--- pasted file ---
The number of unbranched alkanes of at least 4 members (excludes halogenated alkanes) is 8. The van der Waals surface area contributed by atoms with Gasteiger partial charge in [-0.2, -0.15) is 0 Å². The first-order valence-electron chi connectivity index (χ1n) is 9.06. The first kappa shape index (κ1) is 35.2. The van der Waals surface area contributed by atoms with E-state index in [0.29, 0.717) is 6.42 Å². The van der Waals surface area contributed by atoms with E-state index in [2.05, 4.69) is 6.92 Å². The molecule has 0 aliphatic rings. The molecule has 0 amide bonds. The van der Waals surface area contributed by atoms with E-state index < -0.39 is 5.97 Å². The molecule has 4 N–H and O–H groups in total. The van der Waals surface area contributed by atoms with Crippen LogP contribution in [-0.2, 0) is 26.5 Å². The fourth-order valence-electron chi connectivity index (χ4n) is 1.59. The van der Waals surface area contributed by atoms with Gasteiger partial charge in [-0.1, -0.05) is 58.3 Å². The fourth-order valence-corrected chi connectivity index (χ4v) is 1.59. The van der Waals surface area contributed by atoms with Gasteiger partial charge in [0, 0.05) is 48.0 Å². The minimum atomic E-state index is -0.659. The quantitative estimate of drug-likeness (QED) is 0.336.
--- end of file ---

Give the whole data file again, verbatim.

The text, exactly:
The number of unbranched alkanes of at least 4 members (excludes halogenated alkanes) is 8. The van der Waals surface area contributed by atoms with Gasteiger partial charge in [-0.2, -0.15) is 0 Å². The first-order valence-electron chi connectivity index (χ1n) is 9.06. The first kappa shape index (κ1) is 35.2. The van der Waals surface area contributed by atoms with E-state index in [0.29, 0.717) is 6.42 Å². The van der Waals surface area contributed by atoms with E-state index in [2.05, 4.69) is 6.92 Å². The molecule has 0 aliphatic rings. The molecule has 0 amide bonds. The van der Waals surface area contributed by atoms with E-state index < -0.39 is 5.97 Å². The molecule has 4 N–H and O–H groups in total. The van der Waals surface area contributed by atoms with Crippen LogP contribution in [-0.2, 0) is 26.5 Å². The fourth-order valence-electron chi connectivity index (χ4n) is 1.59. The van der Waals surface area contributed by atoms with Gasteiger partial charge in [-0.1, -0.05) is 58.3 Å². The fourth-order valence-corrected chi connectivity index (χ4v) is 1.59. The van der Waals surface area contributed by atoms with Gasteiger partial charge in [0, 0.05) is 48.0 Å². The minimum atomic E-state index is -0.659. The quantitative estimate of drug-likeness (QED) is 0.336.